Finally, the donut probe also allows you to monitor the substrate’s temperature as it passes through the dryer and plot out the temperatures in multiple positions. Currently, this is the most accurate process for reading the actual temperature of the inside of the ink film.

A donut probe’s thermocouples allow you to place the wires directly into the ink film to read its actual temperature as it passes through the dryer chamber. The advantage here is that you can monitor and document the substrate’s temperature every five or 10 seconds as the probe passes through the dryer. Doing so on the left, center and right sides of the dryer allows you to plot a 3-D chart of your dryer’s history. Figure 4 shows what documentation would look like for a dryer with a 60-second retention time.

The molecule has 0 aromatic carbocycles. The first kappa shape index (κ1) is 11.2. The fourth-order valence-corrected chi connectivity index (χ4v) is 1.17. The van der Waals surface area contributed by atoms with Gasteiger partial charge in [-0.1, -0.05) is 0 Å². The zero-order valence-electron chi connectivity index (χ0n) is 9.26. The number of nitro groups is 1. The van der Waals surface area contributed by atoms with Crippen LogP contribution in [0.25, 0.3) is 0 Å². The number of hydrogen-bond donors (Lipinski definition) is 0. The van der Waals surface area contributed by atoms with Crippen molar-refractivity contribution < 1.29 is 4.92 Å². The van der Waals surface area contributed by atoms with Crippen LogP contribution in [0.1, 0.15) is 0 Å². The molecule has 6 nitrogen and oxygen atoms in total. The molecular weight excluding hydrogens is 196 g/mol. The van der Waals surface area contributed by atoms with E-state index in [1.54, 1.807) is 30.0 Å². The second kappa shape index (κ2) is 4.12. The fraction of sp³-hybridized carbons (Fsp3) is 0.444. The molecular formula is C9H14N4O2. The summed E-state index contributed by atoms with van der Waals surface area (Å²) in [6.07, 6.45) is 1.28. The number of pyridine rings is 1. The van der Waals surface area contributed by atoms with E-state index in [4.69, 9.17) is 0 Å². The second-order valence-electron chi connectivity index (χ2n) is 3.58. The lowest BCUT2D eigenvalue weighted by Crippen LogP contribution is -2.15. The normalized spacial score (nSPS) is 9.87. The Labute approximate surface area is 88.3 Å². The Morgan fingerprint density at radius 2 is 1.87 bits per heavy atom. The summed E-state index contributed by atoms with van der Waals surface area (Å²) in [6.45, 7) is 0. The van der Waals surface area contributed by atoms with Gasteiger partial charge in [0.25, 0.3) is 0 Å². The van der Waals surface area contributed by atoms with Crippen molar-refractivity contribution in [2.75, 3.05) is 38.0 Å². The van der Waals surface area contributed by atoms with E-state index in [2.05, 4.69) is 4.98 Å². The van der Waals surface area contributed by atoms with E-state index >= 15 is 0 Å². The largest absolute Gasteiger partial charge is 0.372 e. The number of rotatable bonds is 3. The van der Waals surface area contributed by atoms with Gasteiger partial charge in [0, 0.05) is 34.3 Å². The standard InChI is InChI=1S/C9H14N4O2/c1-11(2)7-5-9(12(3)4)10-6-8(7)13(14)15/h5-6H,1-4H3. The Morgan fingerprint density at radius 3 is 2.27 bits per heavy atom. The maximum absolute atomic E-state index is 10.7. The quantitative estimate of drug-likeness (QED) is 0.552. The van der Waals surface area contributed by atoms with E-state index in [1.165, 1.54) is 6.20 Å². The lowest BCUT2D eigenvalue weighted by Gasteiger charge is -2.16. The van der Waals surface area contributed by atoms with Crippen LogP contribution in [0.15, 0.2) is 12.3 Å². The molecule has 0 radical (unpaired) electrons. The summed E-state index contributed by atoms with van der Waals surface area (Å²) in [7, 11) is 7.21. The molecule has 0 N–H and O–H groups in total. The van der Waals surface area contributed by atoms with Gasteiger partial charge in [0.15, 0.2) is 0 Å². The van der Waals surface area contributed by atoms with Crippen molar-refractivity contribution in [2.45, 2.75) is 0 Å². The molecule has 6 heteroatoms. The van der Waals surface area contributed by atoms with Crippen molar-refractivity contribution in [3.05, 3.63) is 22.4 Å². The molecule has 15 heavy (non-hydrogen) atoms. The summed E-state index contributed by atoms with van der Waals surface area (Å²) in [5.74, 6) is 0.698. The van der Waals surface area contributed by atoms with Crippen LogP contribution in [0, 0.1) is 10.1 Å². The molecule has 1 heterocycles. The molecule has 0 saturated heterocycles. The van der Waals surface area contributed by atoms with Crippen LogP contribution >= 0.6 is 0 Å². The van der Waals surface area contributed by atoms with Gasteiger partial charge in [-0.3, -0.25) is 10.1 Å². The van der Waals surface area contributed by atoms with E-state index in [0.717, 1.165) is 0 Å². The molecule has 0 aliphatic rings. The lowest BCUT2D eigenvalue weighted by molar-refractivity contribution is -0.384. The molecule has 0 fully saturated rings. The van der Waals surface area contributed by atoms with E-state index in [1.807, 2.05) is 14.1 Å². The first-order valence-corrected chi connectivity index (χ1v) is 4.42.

Once you have determined the proper dryer settings in relation to achieving the proper cure, you can use any of the previously mentioned tools to monitor and maintain them.

One issue that occasionally surfaces is when a print is exposed to excessive heat. This typically occurs when the ink film receives too much heat during the flashing process and then reaches the re-melting point in the dryer.

Remember, standard plastisols cure at 320˚F. Should an ink film reach above that temperature (typically 360˚F), the dried ink film will re-melt, resulting in the destruction of its durability.

The most common sign that an ink film is overcured or re-melted is blistering. This will happen with bleed-resistant inks where the bleed-resistant agents start to boil. The result is a cratering effect, where the ink film will look like the Moon’s surface under a magnifier. This is an example of the caution you must use when trying to reach the proper curing temperature, while also avoiding the re-melting point.